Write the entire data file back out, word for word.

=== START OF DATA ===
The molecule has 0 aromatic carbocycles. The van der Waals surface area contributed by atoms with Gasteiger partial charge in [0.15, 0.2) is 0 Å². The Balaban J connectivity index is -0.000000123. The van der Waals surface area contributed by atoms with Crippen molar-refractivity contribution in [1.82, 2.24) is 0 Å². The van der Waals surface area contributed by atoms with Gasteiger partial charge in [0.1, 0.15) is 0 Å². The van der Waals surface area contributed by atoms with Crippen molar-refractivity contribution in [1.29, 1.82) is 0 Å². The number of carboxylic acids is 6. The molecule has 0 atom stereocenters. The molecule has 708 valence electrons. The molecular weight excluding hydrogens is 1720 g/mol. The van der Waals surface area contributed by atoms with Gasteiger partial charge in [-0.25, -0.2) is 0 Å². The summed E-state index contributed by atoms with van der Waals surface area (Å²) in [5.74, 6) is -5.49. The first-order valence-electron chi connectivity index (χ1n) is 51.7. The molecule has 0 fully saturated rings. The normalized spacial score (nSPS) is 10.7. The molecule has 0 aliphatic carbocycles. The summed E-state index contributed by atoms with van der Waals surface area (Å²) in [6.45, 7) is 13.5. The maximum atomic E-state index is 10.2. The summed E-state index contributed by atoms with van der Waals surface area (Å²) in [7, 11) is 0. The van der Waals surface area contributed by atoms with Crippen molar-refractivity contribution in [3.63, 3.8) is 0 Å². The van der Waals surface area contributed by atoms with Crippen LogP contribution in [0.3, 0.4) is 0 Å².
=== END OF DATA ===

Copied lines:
The molecule has 0 aromatic carbocycles. The van der Waals surface area contributed by atoms with Gasteiger partial charge in [0.15, 0.2) is 0 Å². The Balaban J connectivity index is -0.000000123. The van der Waals surface area contributed by atoms with Crippen molar-refractivity contribution in [1.82, 2.24) is 0 Å². The van der Waals surface area contributed by atoms with Gasteiger partial charge in [0.1, 0.15) is 0 Å². The van der Waals surface area contributed by atoms with Crippen molar-refractivity contribution in [1.29, 1.82) is 0 Å². The number of carboxylic acids is 6. The molecule has 0 atom stereocenters. The molecule has 708 valence electrons. The molecular weight excluding hydrogens is 1720 g/mol. The van der Waals surface area contributed by atoms with Gasteiger partial charge in [-0.25, -0.2) is 0 Å². The summed E-state index contributed by atoms with van der Waals surface area (Å²) in [5.74, 6) is -5.49. The first-order valence-electron chi connectivity index (χ1n) is 51.7. The molecule has 0 fully saturated rings. The normalized spacial score (nSPS) is 10.7. The molecule has 0 aliphatic carbocycles. The summed E-state index contributed by atoms with van der Waals surface area (Å²) in [6.45, 7) is 13.5. The maximum atomic E-state index is 10.2. The summed E-state index contributed by atoms with van der Waals surface area (Å²) in [7, 11) is 0. The van der Waals surface area contributed by atoms with Crippen molar-refractivity contribution in [3.63, 3.8) is 0 Å². The van der Waals surface area contributed by atoms with Crippen LogP contribution in [0.3, 0.4) is 0 Å².